For generations, unloading tropical fruits from incoming ships and reloading them onto land-based transportation has been a labor-intensive, low-technology business, even at modern European ports such as Hamburg, Germany.
Lately, however, state-of-the-art technology has become a critical part of the process at these ports and particularly at Hamburg, the European Union’s second-largest fruit transshipment facility after Antwerp.
The port’s most important improvement for handling fruit is its new O’Swaldkai Terminal, a €35 million, 75-hectare facility.
A climate-controlled operation, the terminal is monitored by cameras and sensor equipment. The moment anyone enters into the vast air-conditioned hall at the heart of the terminal, the entire system comes to a stop, minimizing the risk of intruders. Each pallet stored in the high-rack shelving and retrieval system carries its own bar code, and each code is matched to a radio frequency identification chip on the pallet.
A computer determines the shortest possible route that shelf stackers can take to load and unload. Technology tracks and documents the route of each shipment from the unloading of the vessel to loading onto a refrigerated truck for delivery.
Even the process of loading trucks with imported produce has been transformed by technology. Devices known as “ballerinas,” a sort of pallet carousel, speed throughput at the tail end of the process.
Thanks to such devices, the terminal can receive up to 650 pallets of imported fruit per hour, and about 350 pallets can be dispatched to customers, including major supermarket chains throughout Central and eastern Europe, Scandinavia and the Baltic states.
The terminal handles some 750,000 tons of imported bananas annually, and another 100,000 tons of other fruit — apples, pears, grapes, pineapples and citrus. Most bananas arrive in Hamburg as noncontainerized cargo, transported on reefer vessels from Ecuador, Colombia and the Caribbean. The same ships carry some reefer containers filled with fruit.
Although Hamburg is still Europe’s largest railway port, the fruit is delivered to customers exclusively by truck, said Bengt Van Beuningen, a spokesman for Port of Hamburg Marketing, “because trucks are more flexible and cheaper than railway.”
Transporting bananas by rail would require specialized railcars that are “too costly to operate.” Oddly enough, considering Hamburg’s key role as a railway port, “The conversion of our terminal also meant the disappearance of the existing rail tracks, which until then had been used for reefer rail wagons,” said Michael Sieck, managing director of the divisions of Hamburg Hafen und Logistik that handle fruit transshipments and project cargo.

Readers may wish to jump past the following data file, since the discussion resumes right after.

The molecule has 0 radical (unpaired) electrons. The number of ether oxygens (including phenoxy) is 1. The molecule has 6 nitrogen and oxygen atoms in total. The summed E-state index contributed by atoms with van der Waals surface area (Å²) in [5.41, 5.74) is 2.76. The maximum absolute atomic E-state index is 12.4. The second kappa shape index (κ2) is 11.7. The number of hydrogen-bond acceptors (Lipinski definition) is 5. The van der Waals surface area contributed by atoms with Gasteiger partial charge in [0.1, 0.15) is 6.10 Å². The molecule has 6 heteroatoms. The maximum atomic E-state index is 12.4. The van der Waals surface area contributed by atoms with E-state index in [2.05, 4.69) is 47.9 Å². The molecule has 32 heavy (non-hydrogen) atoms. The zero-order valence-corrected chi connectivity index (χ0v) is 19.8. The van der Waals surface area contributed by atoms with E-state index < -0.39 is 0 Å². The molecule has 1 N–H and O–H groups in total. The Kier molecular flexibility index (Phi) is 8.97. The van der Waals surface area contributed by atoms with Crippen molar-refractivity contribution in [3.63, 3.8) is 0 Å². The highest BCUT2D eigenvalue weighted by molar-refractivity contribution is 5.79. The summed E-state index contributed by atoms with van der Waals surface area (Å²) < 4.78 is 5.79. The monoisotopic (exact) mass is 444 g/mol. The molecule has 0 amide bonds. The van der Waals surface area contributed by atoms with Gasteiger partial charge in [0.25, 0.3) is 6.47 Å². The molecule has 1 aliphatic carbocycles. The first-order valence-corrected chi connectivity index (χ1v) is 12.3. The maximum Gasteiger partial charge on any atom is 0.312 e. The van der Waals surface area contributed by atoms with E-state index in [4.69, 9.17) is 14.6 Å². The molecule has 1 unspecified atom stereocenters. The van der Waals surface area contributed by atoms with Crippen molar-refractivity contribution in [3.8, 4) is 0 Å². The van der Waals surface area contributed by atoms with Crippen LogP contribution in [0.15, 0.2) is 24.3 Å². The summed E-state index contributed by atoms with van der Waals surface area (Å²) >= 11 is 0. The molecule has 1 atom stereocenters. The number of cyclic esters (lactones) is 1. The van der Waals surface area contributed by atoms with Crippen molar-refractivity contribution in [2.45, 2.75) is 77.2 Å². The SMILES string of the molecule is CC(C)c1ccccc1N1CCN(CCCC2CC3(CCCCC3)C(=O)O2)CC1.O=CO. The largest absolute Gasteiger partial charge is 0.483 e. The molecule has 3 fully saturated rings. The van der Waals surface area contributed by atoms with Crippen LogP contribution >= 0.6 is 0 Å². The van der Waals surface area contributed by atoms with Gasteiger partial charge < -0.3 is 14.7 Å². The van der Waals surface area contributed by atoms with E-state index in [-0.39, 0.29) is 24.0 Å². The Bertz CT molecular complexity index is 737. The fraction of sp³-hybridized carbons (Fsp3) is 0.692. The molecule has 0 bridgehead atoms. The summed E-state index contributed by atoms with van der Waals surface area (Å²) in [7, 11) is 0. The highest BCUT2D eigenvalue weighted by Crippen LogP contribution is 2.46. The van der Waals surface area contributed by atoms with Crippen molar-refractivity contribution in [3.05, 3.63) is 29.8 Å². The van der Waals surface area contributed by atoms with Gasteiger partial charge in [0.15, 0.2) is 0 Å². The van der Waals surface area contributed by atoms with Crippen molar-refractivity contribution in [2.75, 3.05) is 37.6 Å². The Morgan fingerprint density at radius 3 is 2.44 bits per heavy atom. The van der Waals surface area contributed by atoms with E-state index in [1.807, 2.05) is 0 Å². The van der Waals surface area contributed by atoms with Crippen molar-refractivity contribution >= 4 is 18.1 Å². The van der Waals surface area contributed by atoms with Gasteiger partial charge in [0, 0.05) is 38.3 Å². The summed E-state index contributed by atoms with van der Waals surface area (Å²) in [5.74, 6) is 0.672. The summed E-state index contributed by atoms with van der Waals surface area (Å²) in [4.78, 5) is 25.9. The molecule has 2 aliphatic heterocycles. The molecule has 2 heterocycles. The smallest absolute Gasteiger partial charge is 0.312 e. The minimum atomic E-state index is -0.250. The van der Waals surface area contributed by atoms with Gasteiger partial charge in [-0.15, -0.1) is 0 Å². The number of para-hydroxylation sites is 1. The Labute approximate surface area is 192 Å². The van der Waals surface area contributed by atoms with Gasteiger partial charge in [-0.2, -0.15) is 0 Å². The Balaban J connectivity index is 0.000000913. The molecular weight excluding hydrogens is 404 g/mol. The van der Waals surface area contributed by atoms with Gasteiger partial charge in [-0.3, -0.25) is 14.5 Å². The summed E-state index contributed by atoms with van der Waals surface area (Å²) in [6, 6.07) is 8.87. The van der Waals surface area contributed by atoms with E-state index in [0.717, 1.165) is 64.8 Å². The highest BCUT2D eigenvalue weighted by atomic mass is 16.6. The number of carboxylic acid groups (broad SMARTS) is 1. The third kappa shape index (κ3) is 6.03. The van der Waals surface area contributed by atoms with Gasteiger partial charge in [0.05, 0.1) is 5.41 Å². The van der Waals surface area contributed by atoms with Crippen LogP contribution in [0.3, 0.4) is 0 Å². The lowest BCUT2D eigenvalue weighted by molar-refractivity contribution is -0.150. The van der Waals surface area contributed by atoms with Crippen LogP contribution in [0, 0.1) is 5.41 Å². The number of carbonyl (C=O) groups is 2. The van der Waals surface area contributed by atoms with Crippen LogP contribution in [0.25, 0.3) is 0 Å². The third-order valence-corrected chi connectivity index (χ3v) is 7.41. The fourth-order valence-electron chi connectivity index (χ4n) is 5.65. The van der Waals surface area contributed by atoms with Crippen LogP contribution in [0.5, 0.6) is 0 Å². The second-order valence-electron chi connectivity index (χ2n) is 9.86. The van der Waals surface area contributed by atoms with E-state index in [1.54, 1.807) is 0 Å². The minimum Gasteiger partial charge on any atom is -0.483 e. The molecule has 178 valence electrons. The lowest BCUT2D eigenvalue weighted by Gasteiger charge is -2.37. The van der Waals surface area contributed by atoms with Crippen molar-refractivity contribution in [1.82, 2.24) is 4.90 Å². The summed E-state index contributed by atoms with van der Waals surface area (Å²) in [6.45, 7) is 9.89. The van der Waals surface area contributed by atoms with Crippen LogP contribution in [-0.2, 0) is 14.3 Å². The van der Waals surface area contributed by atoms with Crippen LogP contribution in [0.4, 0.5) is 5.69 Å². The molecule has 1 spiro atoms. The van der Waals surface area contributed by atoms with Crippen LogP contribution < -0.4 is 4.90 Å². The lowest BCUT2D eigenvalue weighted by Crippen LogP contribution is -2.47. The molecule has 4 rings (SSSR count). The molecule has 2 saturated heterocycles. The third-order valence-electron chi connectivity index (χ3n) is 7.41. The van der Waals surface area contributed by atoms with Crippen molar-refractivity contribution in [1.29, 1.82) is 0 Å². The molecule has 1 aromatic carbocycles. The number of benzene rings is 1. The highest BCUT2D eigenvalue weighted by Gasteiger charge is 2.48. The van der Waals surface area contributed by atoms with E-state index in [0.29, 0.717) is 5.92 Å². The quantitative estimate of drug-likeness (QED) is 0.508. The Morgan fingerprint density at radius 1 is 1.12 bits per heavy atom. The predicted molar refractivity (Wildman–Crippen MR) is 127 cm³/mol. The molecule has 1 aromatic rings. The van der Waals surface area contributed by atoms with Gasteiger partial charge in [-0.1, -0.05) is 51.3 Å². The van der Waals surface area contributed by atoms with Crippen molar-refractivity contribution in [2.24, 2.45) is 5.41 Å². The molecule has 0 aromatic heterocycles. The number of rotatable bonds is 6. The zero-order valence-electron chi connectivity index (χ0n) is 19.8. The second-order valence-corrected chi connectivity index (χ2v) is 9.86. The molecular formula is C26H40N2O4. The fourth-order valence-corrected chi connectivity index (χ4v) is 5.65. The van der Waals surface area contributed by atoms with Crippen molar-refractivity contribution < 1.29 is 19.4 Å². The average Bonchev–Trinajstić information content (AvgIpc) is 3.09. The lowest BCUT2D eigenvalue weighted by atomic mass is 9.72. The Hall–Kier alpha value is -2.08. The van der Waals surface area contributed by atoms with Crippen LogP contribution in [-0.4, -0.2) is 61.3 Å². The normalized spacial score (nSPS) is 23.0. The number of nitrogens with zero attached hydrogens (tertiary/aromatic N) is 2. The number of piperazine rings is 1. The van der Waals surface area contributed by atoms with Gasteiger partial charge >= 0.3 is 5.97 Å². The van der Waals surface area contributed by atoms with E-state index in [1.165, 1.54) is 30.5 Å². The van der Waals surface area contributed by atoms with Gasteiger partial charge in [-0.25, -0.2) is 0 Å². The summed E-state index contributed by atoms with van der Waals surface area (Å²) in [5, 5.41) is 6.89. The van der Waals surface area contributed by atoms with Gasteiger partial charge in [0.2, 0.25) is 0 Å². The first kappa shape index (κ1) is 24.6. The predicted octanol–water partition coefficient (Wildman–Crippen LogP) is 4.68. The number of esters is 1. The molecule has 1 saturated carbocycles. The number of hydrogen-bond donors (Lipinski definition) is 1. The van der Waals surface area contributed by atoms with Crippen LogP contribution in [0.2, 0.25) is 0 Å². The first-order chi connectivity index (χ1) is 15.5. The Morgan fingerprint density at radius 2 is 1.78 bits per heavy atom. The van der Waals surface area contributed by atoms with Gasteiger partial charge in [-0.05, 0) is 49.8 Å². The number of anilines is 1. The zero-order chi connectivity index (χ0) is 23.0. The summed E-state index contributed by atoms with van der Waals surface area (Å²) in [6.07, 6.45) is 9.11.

The ambitious modernization efforts began four years ago, when HHLA’s management board decided its fruit transshipment facilities, which dated mostly from the late 1970s, were outdated. HHLA decided to modernize its facilities for handling other types of cargo, which range from motor vehicles to heavy project cargo. That side of the business is run by Unikai Lagerei-und Speditionsgesellschaft GmbH, which is 51 percent owned by HHLA, and 49 percent by Grimaldi Lines.
Not everything about the fruit transshipment process is automated. Dockside, fruit handling still involves manual labor because a large portion of the cargo still arrives in Europe on conventional reefer ships that must be unloaded manually.
O’Swaldkai handles 220 ships annually. Ships are unloaded using elevators and mobile cranes. Forklifts operating inside the sealed halls are battery-powered. Moving cargo from ship to storage sheds is done using diesel-powered forklifts fitted with exhaust-filtering technology.
Hamburg was able to accelerate its learning curve by studying similar modern facilities in Antwerp, Europe’s largest fruit transshipment port. “The model for this facility is located in Antwerp,” he said. “We were able to gain valuable suggestions for our own facility and then improve on this tried-and-proven principle in crucial aspects. More than anything, we were largely able to eliminate the kind of teething problems common to leading-edge technologies.”
Although Hamburg handles about 140 million tons of goods annually, noncontainerized general cargo accounts for only around 3 million tons.
Breakbulk volume held up better during the recession than containerized cargo. “Breakbulk was not hit as much last year as container traffic,” Van Beuningen said. Some products, including usually recession-proof bananas, did not decline at all in 2009. Noncontainerized cargo volume at Hamburg declined 14 percent in 2009, but containerized cargo dropped 28 percent.
“Investments in breakbulk facilities and terminals helped the port establish its position as a universal port and have brought more business to the port,” Van Beuningen said. Sixty percent of noncontainerized cargo was imported and 40 percent was exported last year.
This year, the port expects to handle an additional 4 to 5 percent of noncontainerized general cargo, Van Beuningen said.
As for project cargo, project consignments and heavy loads amounted to 340,000 tons in the first half of 2009, up 2.1 percent year-over-year. Although imports of project and heavy-lift cargo declined 1.2 percent from a year earlier, exports increased 3.4 percent.
Last August, Unikai’s multipurpose terminal team loaded an oversized consignment manufactured by Linde Group’s engineering division in Pullach, Germany. The team used a mobile crane to load 3,600 cubic meters (1,271 cubic feet) of system components aboard the Grande Buenos Aires, a Grimaldi Lines vessel that transported the cargo to a petrochemical plant in Brazil. These sorts of massive consignments could become more frequent as Brazil’s industrial development expands rapidly, port officials said.
Contact Alan M. Field at firstname.lastname@example.org.